Adam Smith (June 5, 1723-July 17, 1790) was a Scottish political economist and moral
philosopher. His ‘Inquiry into the Nature and Causes of Wealth of Nations’ was one of the
earliest attempts to study the historical development of industry and commerce in Europe. That
work helped to create the modern academic discipline of Economics and provided one of the
best-known intellectual rationales for free trade and capitalism.
At the age of about fifteen, Smith proceeded to the University of Glasgow, studying moral
philosophy under “the never-to-be-forgotten” (as Smith called him) Francis Hutcheson. In 1740
he entered the Balliol College of the University of Oxford, but as William Robert Scott has said,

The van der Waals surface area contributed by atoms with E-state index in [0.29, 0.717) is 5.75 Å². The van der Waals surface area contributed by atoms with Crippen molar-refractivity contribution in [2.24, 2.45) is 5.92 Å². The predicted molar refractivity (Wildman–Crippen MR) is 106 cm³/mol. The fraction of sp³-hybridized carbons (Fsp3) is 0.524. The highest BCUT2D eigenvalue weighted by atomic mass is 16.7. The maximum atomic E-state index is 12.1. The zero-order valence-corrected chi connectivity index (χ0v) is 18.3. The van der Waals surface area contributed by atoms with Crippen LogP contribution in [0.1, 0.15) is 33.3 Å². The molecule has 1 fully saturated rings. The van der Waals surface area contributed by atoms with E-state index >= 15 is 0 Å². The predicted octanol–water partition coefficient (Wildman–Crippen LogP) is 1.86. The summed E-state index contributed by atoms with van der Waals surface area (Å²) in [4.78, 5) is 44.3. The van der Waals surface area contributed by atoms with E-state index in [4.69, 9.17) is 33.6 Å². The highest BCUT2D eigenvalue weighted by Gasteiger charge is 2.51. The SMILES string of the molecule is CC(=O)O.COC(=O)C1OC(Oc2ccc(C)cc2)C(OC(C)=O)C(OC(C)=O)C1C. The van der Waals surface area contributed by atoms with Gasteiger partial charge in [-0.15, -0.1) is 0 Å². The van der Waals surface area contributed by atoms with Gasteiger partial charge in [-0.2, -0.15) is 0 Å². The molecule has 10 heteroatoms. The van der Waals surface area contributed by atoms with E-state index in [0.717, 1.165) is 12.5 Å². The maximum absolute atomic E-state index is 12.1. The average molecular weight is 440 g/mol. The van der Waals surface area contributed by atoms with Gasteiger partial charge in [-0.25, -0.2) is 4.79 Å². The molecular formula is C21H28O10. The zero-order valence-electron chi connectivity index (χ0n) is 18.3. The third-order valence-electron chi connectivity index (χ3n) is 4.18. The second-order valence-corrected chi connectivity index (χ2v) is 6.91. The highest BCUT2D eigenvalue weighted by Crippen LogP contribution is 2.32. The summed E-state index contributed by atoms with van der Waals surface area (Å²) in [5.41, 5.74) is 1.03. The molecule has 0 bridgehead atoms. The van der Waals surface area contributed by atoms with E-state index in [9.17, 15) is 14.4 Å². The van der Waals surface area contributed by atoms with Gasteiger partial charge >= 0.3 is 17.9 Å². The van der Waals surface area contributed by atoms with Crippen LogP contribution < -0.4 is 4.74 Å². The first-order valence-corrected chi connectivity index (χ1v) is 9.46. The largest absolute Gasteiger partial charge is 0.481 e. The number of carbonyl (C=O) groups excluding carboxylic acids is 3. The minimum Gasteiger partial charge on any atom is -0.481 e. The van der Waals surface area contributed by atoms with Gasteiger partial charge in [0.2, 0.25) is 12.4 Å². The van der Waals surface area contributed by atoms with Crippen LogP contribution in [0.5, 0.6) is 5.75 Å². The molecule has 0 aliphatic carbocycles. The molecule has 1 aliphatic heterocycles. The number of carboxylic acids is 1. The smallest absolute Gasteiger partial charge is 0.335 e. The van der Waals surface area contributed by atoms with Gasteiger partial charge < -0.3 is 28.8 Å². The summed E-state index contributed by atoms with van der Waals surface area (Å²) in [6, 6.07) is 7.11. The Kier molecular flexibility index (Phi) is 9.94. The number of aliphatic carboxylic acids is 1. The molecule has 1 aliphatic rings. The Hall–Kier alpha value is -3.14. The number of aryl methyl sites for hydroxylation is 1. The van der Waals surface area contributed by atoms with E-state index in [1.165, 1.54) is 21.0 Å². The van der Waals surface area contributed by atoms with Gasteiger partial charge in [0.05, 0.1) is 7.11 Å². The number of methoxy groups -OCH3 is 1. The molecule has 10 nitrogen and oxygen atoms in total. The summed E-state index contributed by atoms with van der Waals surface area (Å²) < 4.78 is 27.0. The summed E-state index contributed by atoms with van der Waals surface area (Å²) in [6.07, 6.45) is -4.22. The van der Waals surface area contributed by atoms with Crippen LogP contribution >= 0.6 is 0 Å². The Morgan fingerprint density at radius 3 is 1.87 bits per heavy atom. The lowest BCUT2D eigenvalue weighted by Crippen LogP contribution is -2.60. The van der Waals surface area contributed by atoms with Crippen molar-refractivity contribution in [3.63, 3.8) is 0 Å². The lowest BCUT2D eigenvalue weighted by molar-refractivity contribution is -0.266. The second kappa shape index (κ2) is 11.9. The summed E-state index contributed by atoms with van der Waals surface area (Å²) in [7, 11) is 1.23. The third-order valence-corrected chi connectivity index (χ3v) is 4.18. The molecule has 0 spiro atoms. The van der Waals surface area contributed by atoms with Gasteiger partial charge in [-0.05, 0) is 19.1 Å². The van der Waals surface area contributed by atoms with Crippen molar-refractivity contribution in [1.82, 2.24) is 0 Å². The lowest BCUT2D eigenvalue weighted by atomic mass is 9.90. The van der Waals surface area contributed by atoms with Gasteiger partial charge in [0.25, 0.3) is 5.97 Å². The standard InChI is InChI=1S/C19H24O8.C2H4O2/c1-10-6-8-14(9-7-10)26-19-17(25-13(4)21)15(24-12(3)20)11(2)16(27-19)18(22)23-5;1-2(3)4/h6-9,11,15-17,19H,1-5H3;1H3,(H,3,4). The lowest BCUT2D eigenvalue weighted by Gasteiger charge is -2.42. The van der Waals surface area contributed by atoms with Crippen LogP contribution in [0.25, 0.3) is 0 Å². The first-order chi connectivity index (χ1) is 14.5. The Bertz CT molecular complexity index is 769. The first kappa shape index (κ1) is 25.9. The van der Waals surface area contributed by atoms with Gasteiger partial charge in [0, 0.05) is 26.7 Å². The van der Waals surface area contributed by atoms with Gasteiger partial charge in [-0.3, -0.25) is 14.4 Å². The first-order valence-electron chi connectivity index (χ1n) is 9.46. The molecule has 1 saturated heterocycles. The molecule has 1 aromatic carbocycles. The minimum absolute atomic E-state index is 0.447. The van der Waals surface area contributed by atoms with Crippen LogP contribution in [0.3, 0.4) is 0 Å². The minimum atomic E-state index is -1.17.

“the Oxford of his time gave little if any help towards what was to be his lifework,” and he left
the university in 1746. In 1748 he began delivering public lectures in Edinburgh under the
patronage of Lord Kames. Some of these dealt with rhetoric and belles-lettres, but later he took
up the subject of “the progress of opulence,” and it was then, in his middle or late 20s, that
he first expounded the economic philosophy of “the obvious and simple system of natural
liberty” which he was later to proclaim to the world in his Inquiry into the Nature and Causes
of the Wealth of Nations.